On Tuesday April 18, 2017, City of Toronto Urban Forestry successfully carried out prescribed burns in High Park and Lambton Park. The maps identify the areas in each park that were burned.
Both of these parks have remnant black oak savannah populations and are being managed by Urban Forestry staff. Prescribed burns are a key management tool commonly used in the maintenance and enhancement of these habitat types, and are part of the long-term management plan to restore and protect Toronto’s rare black oak woodlands and savannahs.
Prescribed burning is heavily weather dependant, and spring 2017 proved to be a difficult spring for weather prediction. Frequent rain showers with limited time in between for the sites to dry created complicated conditions for prescribed burn planning. Weather was monitored daily onsite for approximately three weeks in an attempt to predict potential windows that would have optimal weather for burning. Low relative humidity readings, limited rain, sunshine, and warm temperatures are key components to a successful burn.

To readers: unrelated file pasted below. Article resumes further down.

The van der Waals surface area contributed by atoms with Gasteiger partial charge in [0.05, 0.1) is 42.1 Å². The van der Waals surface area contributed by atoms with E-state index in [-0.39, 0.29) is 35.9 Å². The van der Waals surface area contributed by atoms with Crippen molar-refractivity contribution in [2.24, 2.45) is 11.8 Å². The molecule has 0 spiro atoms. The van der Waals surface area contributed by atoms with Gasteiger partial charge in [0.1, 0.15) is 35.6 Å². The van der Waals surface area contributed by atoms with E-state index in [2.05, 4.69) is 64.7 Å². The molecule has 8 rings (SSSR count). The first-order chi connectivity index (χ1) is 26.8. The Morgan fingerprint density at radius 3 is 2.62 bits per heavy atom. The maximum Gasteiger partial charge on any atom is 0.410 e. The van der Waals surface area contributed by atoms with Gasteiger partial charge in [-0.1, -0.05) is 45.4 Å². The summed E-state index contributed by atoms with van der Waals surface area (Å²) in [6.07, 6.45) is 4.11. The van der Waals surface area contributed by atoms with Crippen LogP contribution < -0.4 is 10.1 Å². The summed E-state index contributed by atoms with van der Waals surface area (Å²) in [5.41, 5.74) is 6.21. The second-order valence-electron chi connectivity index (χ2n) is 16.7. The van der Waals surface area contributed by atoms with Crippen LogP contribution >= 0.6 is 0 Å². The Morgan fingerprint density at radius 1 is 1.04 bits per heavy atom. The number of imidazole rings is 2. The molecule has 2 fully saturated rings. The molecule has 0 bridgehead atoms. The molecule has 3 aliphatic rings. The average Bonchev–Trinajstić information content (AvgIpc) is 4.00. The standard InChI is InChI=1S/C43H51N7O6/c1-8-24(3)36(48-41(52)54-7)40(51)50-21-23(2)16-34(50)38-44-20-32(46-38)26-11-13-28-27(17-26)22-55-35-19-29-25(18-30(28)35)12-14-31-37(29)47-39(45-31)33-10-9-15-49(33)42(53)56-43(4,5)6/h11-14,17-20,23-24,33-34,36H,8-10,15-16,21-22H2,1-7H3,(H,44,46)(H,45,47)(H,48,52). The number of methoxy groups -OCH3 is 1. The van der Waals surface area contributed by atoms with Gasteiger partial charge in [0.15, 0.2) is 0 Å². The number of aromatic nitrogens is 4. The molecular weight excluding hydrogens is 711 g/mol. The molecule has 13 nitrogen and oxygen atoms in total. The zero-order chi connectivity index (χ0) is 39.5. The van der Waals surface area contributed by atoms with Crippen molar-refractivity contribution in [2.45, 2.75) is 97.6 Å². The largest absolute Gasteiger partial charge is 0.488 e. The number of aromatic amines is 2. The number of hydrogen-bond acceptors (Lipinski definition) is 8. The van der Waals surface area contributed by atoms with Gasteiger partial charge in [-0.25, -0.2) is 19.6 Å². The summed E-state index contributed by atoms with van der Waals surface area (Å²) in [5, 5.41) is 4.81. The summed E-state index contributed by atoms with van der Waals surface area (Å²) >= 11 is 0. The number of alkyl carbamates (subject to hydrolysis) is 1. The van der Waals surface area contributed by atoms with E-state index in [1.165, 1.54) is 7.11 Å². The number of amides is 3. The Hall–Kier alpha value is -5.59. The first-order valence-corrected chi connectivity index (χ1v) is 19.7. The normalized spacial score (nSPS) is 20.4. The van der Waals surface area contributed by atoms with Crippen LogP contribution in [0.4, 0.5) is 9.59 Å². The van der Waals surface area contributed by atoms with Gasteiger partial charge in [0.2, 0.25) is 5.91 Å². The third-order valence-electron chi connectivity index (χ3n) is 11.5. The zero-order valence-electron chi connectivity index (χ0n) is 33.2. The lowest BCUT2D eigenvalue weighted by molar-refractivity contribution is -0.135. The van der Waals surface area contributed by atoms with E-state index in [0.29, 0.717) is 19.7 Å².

The warm weather and sunshine surrounding the April 2017 holiday weekend provided sufficient drying time for the fuels (dead grasses and dried leaf matter) at all sites so that the burn date could be confirmed for Tuesday, April 18. Conditions on the 18th were better than anticipated with plenty of sunshine and a low relative humidity.
The spring burns of 2017 achieved their intended effect. The blackened soil has been enriched with burned organic matter, and native seeds in the soil will emerge and grow back more vigorous than prior to burning.
This year was the 14th prescribed burn in High Park and the 5th in Lambton Park. These burns follow the tremendous success of the black oak woodlands and savannah restoration programs Urban Forestry began in 2000 in High Park, and 2001 in Lambton Park.
City staff will be monitoring these sites as the blackened soil gives way to young shoots. It is hoped that these spring burns will significantly set back some undesirable non-native plants that have moved into the sites, while also encouraging the fire-dependant savannah species that are present on site like Big Bluestem (Andropogon gerardii), Wild Blue Lupine (Lupinus perennis) and Black Oak (Quercus velutina). If visiting these parks in early spring, please help to protect these sensitive new shoots and remain on trails.